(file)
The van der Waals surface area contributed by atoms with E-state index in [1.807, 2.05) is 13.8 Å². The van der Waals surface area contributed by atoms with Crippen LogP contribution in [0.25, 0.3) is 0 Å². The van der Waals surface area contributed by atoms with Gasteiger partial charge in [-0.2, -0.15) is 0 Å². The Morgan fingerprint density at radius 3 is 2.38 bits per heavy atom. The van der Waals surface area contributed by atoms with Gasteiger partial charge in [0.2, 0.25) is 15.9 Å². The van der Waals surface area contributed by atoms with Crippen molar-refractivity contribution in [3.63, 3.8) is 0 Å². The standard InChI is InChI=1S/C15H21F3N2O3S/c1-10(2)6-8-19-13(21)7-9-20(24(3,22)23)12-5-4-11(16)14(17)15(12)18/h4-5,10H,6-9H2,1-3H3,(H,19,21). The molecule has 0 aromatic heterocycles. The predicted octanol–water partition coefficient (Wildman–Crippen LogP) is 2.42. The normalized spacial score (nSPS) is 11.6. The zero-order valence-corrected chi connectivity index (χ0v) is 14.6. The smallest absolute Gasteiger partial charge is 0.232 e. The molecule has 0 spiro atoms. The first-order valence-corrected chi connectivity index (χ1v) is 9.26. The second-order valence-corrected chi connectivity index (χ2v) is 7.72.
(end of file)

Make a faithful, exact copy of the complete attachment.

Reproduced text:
The van der Waals surface area contributed by atoms with E-state index in [1.807, 2.05) is 13.8 Å². The van der Waals surface area contributed by atoms with Crippen LogP contribution in [0.25, 0.3) is 0 Å². The van der Waals surface area contributed by atoms with Gasteiger partial charge in [-0.2, -0.15) is 0 Å². The Morgan fingerprint density at radius 3 is 2.38 bits per heavy atom. The van der Waals surface area contributed by atoms with Gasteiger partial charge in [0.2, 0.25) is 15.9 Å². The van der Waals surface area contributed by atoms with Crippen molar-refractivity contribution in [3.63, 3.8) is 0 Å². The standard InChI is InChI=1S/C15H21F3N2O3S/c1-10(2)6-8-19-13(21)7-9-20(24(3,22)23)12-5-4-11(16)14(17)15(12)18/h4-5,10H,6-9H2,1-3H3,(H,19,21). The molecule has 0 aromatic heterocycles. The predicted octanol–water partition coefficient (Wildman–Crippen LogP) is 2.42. The normalized spacial score (nSPS) is 11.6. The zero-order valence-corrected chi connectivity index (χ0v) is 14.6. The smallest absolute Gasteiger partial charge is 0.232 e. The molecule has 0 spiro atoms. The first-order valence-corrected chi connectivity index (χ1v) is 9.26. The second-order valence-corrected chi connectivity index (χ2v) is 7.72.